Tag Archives: European Commission

Apple Reaches Deal With EU Regulators To Open Up Mobile Payments



EU antitrust regulators on Thursday accepted commitments from Apple to allow access to its tap-and-go payments technology to rivals, bringing an end to a four-year investigation, CNBC reported.

“The commission has decided accept commitments offered by Apple. These commitments address our preliminary concerns that Apple may illegally have restricted competition when it comes to mobile wallets and iPhones,” EU antitrust chief Margrethe Vestager said during a news conference.

The EU formally launched an investigation relating to Apple Pay in 2020. The probe looked at the terms and conditions Apple sets for integrating Apple Pay in apps and websites, as well as concerns around the tap-and-go technology and alleged refusals of accessing Apple Pay.

In 2022 the European Commission found that Apple Pay could restrict competition as it was the only option for iPhone users. Apple has since suggested several commitments to address the concerns and in January it offered to give its rivals access to contactless payment and mobile wallet technology.

“The commitments bring important changes to how Apple operates in Europe add to the benefit of competitors and customers,” Vestager said.

The iPhone maker now has until July 25 to implement the commitments, Vestager said. All developers will then be able to offer mobile wallets for iPhones with the tap-and-go technology, she explained. The commitments are set to remain in effect for 10 years.

The European Commission posted: Commission accepts commitments by Apple opening access to ‘tap and go’ technology on iPhones

…In its investigation, the Commission preliminary concluded that Apple abused its dominant position by refusing to supply the NFC input on iOS to competing mobile wallet developers, while reserving such access only to Apple Pay.

The Commission’s preliminary view is that Apple’s refusal excluded Apple Pay’s rivals from the market and led to less innovation an choice for iPhone mobile wallets users.

Such behavior may breach Article 102 of the Treaty on the Functioning of the European Union (TFEU) which prohibits the abuse of a dominant position.

The Commission concluded that Apple’s final commitments would address its competition concerns over Apple’s restriction of third-party mobile wallet developers’ access to NFC payments in stores for EEA iOS users. It therefore decided to make them legally binding on Apple.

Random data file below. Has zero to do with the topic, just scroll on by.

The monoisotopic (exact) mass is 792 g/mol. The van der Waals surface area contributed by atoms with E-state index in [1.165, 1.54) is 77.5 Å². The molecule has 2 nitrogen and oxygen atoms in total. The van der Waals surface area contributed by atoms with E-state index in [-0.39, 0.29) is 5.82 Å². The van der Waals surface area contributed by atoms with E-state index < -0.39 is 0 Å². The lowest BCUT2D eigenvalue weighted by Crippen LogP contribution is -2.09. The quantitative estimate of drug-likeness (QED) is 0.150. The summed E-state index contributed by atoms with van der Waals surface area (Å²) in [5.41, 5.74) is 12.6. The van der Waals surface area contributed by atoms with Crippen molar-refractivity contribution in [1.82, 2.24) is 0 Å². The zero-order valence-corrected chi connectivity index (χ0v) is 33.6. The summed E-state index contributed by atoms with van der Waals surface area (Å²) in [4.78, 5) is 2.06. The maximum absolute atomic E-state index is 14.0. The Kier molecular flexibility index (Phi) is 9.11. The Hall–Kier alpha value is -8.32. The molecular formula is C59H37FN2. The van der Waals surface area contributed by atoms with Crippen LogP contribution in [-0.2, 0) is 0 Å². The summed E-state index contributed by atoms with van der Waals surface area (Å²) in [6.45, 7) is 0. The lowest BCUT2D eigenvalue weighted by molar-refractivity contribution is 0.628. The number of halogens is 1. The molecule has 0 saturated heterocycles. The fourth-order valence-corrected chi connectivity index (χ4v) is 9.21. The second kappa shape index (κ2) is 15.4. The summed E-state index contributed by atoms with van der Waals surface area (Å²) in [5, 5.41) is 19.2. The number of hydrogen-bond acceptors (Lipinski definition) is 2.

The commitments will remain in force for ten years and apply throughout the EEA. Their implementation will be monitored by a monitoring trustee appointed by Apple who will report to the Commission for the same time period.

ArsTechnica reported: In two weeks, iPhone users in the European Union will be able to use any mobile wallet they like to complete “tap and go” payments with the ease of using Apple Pay.

In a press release, the EU’s executive vice president, Margrethe Vestager, said that Apple’s commitments in the settlement address the commission’s “preliminary concerns that Apple may have illegally restricted competition for mobile wallets on iPhones.”

Arguably, providing outside developers access to NFC functionality on its devices is the biggest change. Rather than allowing developers to access this functionality through Apple’s hardware, Apple has borrowed a solution prevalent in the Android ecosystem, Vestager said, granting access through a software solution called “Host Card Emulation mode.”

In my opinion, Apple is going to have to work hard to keep its commitments to the European Commission and make changes to how it handles “tap and go”. Apple’s deadline is July 25.


Brussels Accuses Apple Of Breaking UE ‘Gatekeeper’ Rules



Brussels has accused Apple of stifling competition on its App Store, marking the first time EU regulators have brought charges against a Big Tech group under new digital rules, Financial Times reported.

The European Commission has been gearing up for years to unleash the full authority of its new Digital Markets Act against Big Tech. The landmark rules were designed to help start-ups by forcing powerful “online gatekeepers” — most of whom are US companies — to open up their businesses to competition.

In preliminary findings issued on Monday, regulators in Brussels said they were concerned about restrictions Apple is imposing on developers’ ability to “freely steer their customers” by directing them to promotions outside the App Store.

If found guilty, the iPhone maker faces a penalty of up to 10 per cent of its global annual revenue, meaning any fine could run into tens of billions of dollars. The fines can rise to 20 per cent in the event the offense is repeated, the EU said. Apple said it was “confident” in its compliance.

European Commission posted a press release titled: “Commission sends preliminary findings to Apple and opens additional non-compliance investigation against Apple under the Digital Markets Act”

Today, the European Commission has informed Apple of its preliminary view that its App Store rules are in breach of the Digital Markets Act (DMA), as they prevent app developers from freely steering consumers to alternative channels for offers and content…

Apple currently has three sets of business terms governing its relationship with app developers, including the App Store’s steering rules. The Commission finds that:

* None of these businesses terms allow developers to freely steer their customers. For example, developers cannot provide pricing information within the app or communicate in any other way with their customers to promote offers available on alternative distribution channels.